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1955 Jaguar XK 140 FHC – FIA Specification

  • 1955 Jaguar XK 140 FHC
  • Fully restored to FIA Appendix K specification
  • Race-prepared by CKL Developments
  • Eligible for Goodwood Revival, Le Mans Classic and Woodcote Trophy

Stylish, competitive and accessible, it’s little wonder that the Jaguar XK is a popular choice for historic motor racing. This XK 140 FHC has benefitted from the expertise of specialists such as Sigma Engineering and CKL Developments, and is eligible for some of the world’s finest events.

Chassis number S804245DN was built at the Browns Lane factory on 21 June 1955 as a right-hand-drive fixed-head coupé and was dispatched on 25 July to what was then Rhodesia. When new, it was finished in black with red trim.

The XK 140 eventually returned to the UK, and in the past 20 years has amassed an impressive competition record. It was used on the gruelling Around the World in 80 Days Motor Challenge in 2000, and three years later completed a season of racing with the Jaguar Enthusiasts’ Club.

The Jaguar was then treated to a nut-and-bolt restoration that was completed in 2010. The car was prepared to FIA Appendix K Period E specification, and the 3.4-litre engine (G4097-8S) was rebuilt for competition use by renowned engine builder Sigma Engineering. Regulations demanded that the drum brakes were retained, and most interior features are still in place, such as the dashboard and door trim.

Lightweight period race seats trimmed in fluted Suede Green leather are fitted for road use and touring events, but modern race seats are also provided for track events. A full bolt-in roll cage has also been installed, plus Luke harnesses and a fire-extinguisher system. Lightweight Borrani-style aluminium-rimmed wheel were hand-made at a cost of £880 each.

In 2010, this XK 140 won the JEC’s Class A series for Appendix K cars, and between 2011 and 2013 it was raced in the Motor Racing Legends Woodcote Trophy. After being acquired by its current owner in 2018, the Jaguar has competed at the Goodwood Revival – it finished seventh in that year’s Fordwater Trophy in the hands of Andrew Keith-Lucas. In 2019, it was raced in the Jaguar Classic Challenge, as well as with the JEC.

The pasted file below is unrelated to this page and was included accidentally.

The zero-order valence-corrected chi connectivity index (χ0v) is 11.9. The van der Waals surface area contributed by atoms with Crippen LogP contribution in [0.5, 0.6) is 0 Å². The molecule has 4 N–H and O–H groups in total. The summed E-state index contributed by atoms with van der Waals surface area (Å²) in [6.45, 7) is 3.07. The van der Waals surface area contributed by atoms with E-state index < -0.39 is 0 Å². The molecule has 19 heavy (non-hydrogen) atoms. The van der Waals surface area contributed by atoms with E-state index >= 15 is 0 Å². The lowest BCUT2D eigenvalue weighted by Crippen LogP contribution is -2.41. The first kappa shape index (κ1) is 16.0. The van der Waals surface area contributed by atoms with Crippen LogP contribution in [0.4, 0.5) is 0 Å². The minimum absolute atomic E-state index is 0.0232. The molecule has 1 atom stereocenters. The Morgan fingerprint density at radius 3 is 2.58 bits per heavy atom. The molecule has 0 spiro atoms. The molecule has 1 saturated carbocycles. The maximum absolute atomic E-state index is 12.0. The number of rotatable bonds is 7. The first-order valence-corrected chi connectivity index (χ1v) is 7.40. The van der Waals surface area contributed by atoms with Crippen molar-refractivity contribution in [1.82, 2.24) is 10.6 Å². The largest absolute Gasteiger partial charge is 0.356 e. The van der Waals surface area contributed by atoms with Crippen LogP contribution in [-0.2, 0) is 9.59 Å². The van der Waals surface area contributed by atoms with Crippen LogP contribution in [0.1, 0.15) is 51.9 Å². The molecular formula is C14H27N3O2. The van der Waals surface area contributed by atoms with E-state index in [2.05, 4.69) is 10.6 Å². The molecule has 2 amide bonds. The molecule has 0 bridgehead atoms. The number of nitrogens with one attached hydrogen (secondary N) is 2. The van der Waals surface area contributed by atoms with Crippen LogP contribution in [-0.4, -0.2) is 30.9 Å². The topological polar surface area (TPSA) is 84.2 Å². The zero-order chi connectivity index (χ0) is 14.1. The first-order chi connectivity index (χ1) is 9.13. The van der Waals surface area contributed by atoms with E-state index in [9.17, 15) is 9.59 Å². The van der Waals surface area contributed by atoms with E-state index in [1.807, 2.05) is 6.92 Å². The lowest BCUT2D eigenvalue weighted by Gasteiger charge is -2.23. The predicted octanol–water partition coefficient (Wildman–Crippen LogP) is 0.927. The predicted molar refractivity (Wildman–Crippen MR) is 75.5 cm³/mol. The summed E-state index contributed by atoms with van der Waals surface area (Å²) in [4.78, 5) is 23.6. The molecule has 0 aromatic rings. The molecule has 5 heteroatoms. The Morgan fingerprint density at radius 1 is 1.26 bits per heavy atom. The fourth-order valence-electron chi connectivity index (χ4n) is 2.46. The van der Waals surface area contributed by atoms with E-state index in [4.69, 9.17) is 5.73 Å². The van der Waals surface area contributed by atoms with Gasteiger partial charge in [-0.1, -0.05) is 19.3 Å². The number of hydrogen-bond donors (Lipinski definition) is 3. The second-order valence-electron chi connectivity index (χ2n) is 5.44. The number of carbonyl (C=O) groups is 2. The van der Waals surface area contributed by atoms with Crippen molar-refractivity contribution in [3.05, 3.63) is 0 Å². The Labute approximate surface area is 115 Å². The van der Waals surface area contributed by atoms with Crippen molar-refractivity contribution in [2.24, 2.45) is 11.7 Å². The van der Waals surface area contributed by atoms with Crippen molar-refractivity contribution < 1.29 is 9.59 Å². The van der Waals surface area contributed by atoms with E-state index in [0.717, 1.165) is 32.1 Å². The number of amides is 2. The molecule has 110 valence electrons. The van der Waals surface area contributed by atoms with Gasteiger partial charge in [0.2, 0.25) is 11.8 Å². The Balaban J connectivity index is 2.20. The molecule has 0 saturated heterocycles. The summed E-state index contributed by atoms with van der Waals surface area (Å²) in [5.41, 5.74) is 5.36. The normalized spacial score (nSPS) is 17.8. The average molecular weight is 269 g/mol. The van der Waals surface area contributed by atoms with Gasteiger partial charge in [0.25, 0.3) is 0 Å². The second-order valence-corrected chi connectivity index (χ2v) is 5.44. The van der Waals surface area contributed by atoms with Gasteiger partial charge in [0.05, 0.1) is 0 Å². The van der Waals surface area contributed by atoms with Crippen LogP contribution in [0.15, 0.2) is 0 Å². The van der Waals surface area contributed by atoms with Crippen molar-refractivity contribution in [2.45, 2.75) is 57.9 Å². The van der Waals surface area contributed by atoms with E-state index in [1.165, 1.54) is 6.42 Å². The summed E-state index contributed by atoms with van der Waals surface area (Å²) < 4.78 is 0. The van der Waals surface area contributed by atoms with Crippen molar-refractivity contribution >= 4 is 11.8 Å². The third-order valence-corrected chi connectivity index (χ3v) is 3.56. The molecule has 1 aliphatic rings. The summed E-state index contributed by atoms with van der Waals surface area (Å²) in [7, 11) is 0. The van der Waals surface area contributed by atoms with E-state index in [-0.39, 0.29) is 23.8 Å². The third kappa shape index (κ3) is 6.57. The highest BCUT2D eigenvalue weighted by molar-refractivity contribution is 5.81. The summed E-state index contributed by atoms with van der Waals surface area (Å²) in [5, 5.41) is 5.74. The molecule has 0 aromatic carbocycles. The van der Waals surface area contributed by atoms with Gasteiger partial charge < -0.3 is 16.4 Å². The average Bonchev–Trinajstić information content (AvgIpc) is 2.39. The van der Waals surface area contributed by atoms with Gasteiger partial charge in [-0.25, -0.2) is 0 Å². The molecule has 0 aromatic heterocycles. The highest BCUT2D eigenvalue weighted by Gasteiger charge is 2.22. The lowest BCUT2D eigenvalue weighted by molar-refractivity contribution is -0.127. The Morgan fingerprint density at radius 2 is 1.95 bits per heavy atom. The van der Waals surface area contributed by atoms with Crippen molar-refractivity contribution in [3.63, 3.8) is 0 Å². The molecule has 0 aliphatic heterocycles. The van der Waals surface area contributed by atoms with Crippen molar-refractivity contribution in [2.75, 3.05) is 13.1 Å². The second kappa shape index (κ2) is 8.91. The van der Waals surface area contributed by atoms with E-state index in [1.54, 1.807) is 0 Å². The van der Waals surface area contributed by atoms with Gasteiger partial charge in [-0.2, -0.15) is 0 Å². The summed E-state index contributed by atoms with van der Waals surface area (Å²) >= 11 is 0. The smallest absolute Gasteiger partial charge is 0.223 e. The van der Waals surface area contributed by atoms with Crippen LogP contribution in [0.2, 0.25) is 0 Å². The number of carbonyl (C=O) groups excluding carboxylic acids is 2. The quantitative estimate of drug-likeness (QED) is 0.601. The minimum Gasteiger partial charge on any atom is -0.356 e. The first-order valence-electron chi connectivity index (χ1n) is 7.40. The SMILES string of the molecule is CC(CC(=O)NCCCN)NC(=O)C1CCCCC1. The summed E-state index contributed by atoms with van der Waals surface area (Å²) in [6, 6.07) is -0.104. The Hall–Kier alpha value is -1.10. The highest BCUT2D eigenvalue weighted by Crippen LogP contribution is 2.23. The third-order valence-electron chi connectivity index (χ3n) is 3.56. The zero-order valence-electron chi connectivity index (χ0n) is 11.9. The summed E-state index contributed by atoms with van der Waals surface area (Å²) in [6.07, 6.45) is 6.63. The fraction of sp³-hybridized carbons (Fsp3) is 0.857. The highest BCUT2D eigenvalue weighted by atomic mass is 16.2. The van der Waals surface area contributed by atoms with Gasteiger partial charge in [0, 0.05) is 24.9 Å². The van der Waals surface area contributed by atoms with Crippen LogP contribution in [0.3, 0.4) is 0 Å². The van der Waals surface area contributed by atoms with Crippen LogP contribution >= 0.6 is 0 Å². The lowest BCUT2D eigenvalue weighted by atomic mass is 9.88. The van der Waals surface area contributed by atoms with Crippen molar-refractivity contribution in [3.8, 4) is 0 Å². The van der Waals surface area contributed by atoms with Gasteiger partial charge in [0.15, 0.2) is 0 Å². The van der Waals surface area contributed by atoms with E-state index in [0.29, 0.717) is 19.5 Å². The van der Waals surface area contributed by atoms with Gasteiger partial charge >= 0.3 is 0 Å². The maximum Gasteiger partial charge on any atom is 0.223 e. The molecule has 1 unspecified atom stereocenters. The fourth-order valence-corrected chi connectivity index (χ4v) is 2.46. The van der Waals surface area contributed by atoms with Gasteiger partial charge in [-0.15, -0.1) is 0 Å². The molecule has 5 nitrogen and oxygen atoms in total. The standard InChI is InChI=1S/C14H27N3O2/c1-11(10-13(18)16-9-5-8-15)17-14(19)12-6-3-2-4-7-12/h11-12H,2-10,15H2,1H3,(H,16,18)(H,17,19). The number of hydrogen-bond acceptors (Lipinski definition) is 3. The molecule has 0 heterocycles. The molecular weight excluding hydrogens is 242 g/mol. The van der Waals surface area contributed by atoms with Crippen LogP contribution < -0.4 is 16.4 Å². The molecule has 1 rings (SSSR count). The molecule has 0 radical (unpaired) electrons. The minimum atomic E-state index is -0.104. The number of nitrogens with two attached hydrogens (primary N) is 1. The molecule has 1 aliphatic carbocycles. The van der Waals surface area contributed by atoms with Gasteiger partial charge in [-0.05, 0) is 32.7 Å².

Now being offered for sale by The Classic Motor Hub, this Jaguar XK 140 FHC is ready to continue its competition career with its next custodian and is eligible for prestigious events such as the Le Mans Classic, Tour Auto, Goodwood Revival and Woodcote Trophy. It comes with an FIA Historic Technical Passport and JDHT Heritage Certificate, plus an extensive photographic record of its restoration and race preparation, including dyno sheets and a DVD full of photographs.

Model history

Introduced in 1954 as the replacement for the XK 120, the Jaguar XK 140 retained the outline of its famous predecessor while adding various refinements and updates. It holds a coveted place in the affections of marque cognoscenti, with many arguing that it’s the best of all the XKs thanks to its blend of 120 style and 150 practicality.

Among the external changes was a revised radiator grille with fewer vertical slats, plus more substantial bumpers. The interior was also redesigned in order to give occupants a little extra room, but the two-piece windscreen remained. Mechanical revisions included telescopic dampers in place of lever-arm units, and rack-and-pinion steering instead of the old recirculating ball set-up.

Beneath the bonnet was the same 3.4-litre engine found in the XK 120, but in a heightened state of tune. The standard XK 140 produced 190bhp, while the SE model gained a cylinder head to C-type specification and was good for 210bhp. This model was designated XK 140 MC in North America, and it was to this vital market that most XK 140s were exported.

The same three body styles were offered – roadster, drophead coupé and fixed-head coupé – with production being split roughly equally between them. The roadster was marginally more plentiful, just over 3,000 leaving the Browns Lane factory compared to just under 3,000 for the other two.

Although the Jaguar XK 140 wasn’t a mainstay of competition events in the same way that the XK 120 had been, there was still sporting success along the way. There were near-misses, too – in 1956, Robert Walshaw and Peter Bolton were heading for a possible top-10 finish in the Le Mans 24 Hours when they were wrongly disqualified for prematurely taking on fuel.

In more recent times, the XK 140 FHC has proved itself to be a fine choice for historic motor racing and is versatile enough to be used for a range of events.

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